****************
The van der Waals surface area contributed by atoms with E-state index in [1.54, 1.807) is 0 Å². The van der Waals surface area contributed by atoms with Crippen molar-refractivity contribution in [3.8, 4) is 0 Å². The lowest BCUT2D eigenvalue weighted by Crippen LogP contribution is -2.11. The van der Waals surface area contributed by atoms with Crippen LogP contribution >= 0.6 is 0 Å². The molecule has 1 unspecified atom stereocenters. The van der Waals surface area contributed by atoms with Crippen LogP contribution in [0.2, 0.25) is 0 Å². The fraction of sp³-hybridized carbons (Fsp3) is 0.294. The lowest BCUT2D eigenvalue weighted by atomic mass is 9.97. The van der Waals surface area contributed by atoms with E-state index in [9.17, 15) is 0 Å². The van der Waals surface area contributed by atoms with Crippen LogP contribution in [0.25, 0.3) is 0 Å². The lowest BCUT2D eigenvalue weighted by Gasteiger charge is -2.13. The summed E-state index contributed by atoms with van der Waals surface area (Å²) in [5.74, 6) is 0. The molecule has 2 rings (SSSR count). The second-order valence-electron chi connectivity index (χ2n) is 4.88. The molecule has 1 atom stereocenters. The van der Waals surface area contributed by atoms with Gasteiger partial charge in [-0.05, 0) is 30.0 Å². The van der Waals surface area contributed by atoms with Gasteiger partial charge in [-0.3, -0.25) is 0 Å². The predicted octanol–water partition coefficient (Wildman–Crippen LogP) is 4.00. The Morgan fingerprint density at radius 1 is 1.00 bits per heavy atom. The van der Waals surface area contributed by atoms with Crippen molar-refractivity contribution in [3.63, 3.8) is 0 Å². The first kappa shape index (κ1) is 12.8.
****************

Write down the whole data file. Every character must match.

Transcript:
The van der Waals surface area contributed by atoms with E-state index in [1.54, 1.807) is 0 Å². The van der Waals surface area contributed by atoms with Crippen molar-refractivity contribution in [3.8, 4) is 0 Å². The lowest BCUT2D eigenvalue weighted by Crippen LogP contribution is -2.11. The van der Waals surface area contributed by atoms with Crippen LogP contribution >= 0.6 is 0 Å². The molecule has 1 unspecified atom stereocenters. The van der Waals surface area contributed by atoms with Crippen LogP contribution in [0.2, 0.25) is 0 Å². The fraction of sp³-hybridized carbons (Fsp3) is 0.294. The lowest BCUT2D eigenvalue weighted by atomic mass is 9.97. The van der Waals surface area contributed by atoms with E-state index in [9.17, 15) is 0 Å². The van der Waals surface area contributed by atoms with Crippen LogP contribution in [0.25, 0.3) is 0 Å². The lowest BCUT2D eigenvalue weighted by Gasteiger charge is -2.13. The summed E-state index contributed by atoms with van der Waals surface area (Å²) in [5.74, 6) is 0. The molecule has 2 rings (SSSR count). The second-order valence-electron chi connectivity index (χ2n) is 4.88. The molecule has 1 atom stereocenters. The van der Waals surface area contributed by atoms with Gasteiger partial charge in [-0.05, 0) is 30.0 Å². The van der Waals surface area contributed by atoms with Gasteiger partial charge in [-0.3, -0.25) is 0 Å². The predicted octanol–water partition coefficient (Wildman–Crippen LogP) is 4.00. The Morgan fingerprint density at radius 1 is 1.00 bits per heavy atom. The van der Waals surface area contributed by atoms with Crippen molar-refractivity contribution in [3.63, 3.8) is 0 Å². The first kappa shape index (κ1) is 12.8.